I recently read an article on the future of buildings. I have long been interested in architecture and it seems to me that this article makes some very good points. It got me thinking about the modular aspect of modern construction. As there have been great improvements in this area in recent years, and a growing public interest, it got me thinking about how this avenue will progress.

I thought about how the development of the intermodal container was a huge change in international goods shipping, and how the development of a similar international standard for modular buildings might do the same for construction. Most modular homes to date are very similar to intermodal containers at least partly owing to their need to be transported.

It seems to me, however, that it would be better to maximize volume relative to surface area in order to reduce materials cost and the mass to volume ratio. Doing so would reduce construction costs and allow for larger buildings. Prompted by all of the biomimicry of late, my immediate thought was that beehives provide an excellent model and that hexagonal prisms would make for good building modules. But, surely there are other options.

I recognize that there are other considerations to take into account, but I figured the most appropriate question to ask was:

What tesselated three-dimensional shape gives the maximum volume with the minimum surface area?

edit - After some more research, I'd like to add a little bit of technical rigor. I am looking for the convex uniform honeycomb that maximizes volume to surface area ratio where "surface" includes internal faces for each cell.

It would also be worthwhile to know which maximizes the volume to edge ratio since the edges would likely be the structually supporting element, and thus, the most expensive material.


1 Answer 1


Whether a tessellation made out of truncated octahedra is optimal was Kelvin's conjecture; this conjecture was open for over 100 years, and was disproved by Weaire and Phelan in 1994.

The best known structure is either the truncated octahedron or the Weaire-Phelan tiling, depending on whether you insist that all the cells be identical or not.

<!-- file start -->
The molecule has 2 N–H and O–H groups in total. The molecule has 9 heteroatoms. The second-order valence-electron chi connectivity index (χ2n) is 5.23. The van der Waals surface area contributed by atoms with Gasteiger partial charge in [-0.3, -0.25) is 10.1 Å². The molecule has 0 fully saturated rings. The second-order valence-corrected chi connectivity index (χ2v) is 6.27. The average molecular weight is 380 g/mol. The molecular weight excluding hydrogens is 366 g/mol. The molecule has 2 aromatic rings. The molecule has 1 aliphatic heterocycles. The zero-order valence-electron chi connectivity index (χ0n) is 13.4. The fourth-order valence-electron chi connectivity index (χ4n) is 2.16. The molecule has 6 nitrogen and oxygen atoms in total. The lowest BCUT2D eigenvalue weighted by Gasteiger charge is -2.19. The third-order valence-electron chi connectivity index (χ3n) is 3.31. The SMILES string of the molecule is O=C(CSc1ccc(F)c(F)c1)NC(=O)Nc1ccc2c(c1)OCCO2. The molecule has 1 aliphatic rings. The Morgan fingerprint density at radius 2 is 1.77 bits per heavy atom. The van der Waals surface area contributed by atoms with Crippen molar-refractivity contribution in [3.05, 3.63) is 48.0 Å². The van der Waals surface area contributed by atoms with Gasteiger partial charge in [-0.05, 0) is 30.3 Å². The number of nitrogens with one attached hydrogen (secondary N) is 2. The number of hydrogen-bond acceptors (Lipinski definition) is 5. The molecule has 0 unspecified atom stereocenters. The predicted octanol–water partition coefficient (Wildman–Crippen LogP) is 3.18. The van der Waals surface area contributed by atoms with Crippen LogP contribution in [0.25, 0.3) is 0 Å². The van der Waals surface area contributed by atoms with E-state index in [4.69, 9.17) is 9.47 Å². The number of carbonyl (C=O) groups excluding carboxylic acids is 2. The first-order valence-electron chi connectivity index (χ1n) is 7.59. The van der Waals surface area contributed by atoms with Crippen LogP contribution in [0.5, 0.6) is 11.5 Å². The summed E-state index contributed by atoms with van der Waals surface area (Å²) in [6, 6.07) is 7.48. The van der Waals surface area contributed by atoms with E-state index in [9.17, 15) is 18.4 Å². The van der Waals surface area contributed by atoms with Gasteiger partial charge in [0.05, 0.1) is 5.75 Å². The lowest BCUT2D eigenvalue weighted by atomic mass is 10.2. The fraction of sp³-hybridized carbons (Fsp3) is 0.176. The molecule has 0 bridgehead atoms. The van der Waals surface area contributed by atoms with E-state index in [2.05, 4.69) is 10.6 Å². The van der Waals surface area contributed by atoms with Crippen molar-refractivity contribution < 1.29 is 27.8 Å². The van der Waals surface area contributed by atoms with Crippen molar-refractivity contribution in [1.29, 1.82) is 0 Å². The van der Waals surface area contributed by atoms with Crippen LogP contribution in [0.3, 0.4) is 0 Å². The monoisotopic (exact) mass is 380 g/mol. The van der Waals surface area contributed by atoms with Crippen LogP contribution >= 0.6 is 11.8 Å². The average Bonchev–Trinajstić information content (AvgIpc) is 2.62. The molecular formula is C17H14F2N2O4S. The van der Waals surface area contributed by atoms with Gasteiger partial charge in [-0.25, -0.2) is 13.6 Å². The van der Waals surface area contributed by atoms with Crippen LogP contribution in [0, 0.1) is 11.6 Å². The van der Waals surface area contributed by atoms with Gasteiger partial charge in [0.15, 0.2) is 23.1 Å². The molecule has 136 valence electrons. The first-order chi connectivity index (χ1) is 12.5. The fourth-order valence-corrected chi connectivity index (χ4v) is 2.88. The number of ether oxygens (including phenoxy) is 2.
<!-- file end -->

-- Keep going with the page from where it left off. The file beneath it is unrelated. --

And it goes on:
Since you require that the cells be convex polyhedra, this isn't exactly the same problem that Weaire and Phelan solved, but the relationship between the two tilings still holds. Kusner and Sullivan calculate that for tilings with convex polyhedra, Kelvin's structure has cost $A^3/V^2 = 18.7653$ and the Weaire-Phelan structure has cost $18.57752$.

  • $\begingroup$ Reading about the Kelvin Conjecture in the link you provided pretty well sums up my question. Thanks! Now, off to build a Weaire-Phelan building. :) $\endgroup$ Commented Feb 20, 2013 at 16:15
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    $\begingroup$ I don't think the Weaire-Phelan tiling has been proved optimal ... there might be a better tiling with more than two different cell shapes (but considering that Weaire-Phelan only improved on truncated octahedra by 0.3%, any further improvement is likely to be miniscule). $\endgroup$
    – Peter Shor
    Commented Feb 20, 2013 at 16:20
  • $\begingroup$ Yeah, perhaps we should go with the bitruncated cubic honeycomb. There is something to be said for standardized shapes. If you can get a manufacturing process down where you can pump out a ton of truncated octahedral rooms, you can do all sorts of cool stuff. $\endgroup$ Commented Feb 20, 2013 at 16:24

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